These results, published here for the first time, reveal just how disconnected these professional politicians are from so many of their own would-be constituents. Both candidates only weakly addressed the issue of Collins’ racist tweets while firmly opposing the recall of the other two members.

Was there an opportunity for a moderate to win this seat, based on a combination of a strong campaign to recall the school board and rejection of the progressive agenda that has proven so destructive to San Francisco and the state? No candidate fit the bill in this primary election.

We are hearing exciting discussion of next steps in the grassroots. San Franciscans are thinking more resolutely about important issues that affect their quality of life. The stunning support for the school board recall among Haney and Campos voters, which we have revealed today, offers just a glimpse of what lies underneath the votes now being reported in the mainstream media.

Something is afoot. We will continue to do our best to help bring the story to light.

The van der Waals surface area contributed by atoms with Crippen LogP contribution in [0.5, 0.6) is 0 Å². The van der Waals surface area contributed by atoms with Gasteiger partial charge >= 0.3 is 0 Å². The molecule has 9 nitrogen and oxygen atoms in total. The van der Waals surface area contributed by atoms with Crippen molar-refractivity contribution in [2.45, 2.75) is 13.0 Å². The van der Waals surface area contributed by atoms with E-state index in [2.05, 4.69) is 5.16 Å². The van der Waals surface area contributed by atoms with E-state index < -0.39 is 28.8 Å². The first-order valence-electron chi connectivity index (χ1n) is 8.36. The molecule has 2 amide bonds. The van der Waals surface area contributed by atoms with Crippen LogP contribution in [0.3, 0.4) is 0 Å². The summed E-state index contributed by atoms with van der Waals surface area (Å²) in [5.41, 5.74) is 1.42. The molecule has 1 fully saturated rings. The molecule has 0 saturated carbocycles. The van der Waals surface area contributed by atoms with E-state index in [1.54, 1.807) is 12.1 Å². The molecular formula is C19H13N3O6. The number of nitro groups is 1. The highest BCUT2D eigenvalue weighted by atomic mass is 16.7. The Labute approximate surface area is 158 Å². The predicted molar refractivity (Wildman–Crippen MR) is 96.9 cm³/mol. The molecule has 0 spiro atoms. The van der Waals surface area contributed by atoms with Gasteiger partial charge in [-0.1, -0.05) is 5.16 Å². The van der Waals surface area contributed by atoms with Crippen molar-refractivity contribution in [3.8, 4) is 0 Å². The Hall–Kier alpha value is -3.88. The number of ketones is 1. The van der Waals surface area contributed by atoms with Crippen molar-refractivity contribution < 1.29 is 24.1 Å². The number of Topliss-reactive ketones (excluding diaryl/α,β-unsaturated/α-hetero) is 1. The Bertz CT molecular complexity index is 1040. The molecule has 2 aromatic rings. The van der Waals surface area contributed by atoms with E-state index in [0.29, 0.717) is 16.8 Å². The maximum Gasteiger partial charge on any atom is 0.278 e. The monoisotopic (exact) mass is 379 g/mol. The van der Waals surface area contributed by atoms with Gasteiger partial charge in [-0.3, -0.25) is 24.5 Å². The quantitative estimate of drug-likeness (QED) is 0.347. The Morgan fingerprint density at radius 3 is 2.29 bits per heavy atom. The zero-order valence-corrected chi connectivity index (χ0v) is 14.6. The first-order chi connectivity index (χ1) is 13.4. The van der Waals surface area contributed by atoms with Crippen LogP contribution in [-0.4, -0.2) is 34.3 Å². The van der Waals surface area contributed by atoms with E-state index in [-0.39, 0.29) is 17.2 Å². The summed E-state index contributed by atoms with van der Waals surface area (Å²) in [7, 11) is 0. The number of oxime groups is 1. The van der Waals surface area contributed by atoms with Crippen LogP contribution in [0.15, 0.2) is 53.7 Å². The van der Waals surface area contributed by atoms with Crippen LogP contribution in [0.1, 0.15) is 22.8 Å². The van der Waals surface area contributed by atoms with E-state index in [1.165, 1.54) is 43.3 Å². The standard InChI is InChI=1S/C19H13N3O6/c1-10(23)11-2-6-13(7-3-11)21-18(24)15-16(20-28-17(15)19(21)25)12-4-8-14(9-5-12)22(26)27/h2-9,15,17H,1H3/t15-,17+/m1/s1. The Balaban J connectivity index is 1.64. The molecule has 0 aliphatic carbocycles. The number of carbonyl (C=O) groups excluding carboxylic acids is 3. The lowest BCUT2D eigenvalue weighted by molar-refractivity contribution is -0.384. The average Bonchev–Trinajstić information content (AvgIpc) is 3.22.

Views expressed in this article are the opinions of the author and do not necessarily reflect the views of The Epoch Times.


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Tony Hall is a former supervisor for San Francisco's District 7. He has held executive and administrative positions positions in seven different City departments in all three branches of government- Executive, Legislative, and Judicial over a 33 year period. He is also a highly regarded vocalist-entertainer in the Bay area.


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Larry Marso is a graduate of Stanford Law School and the Woodrow Wilson School graduate economics program at Princeton University. In New York, he practiced law at Cravath, Swaine & Moore in New York, worked as an M&A investment banker at Morgan Stanley, and ran financial institutions M&A for UBS Paine Webber. He is Bay Area M&A advisor, technology consultant, and political data analyst.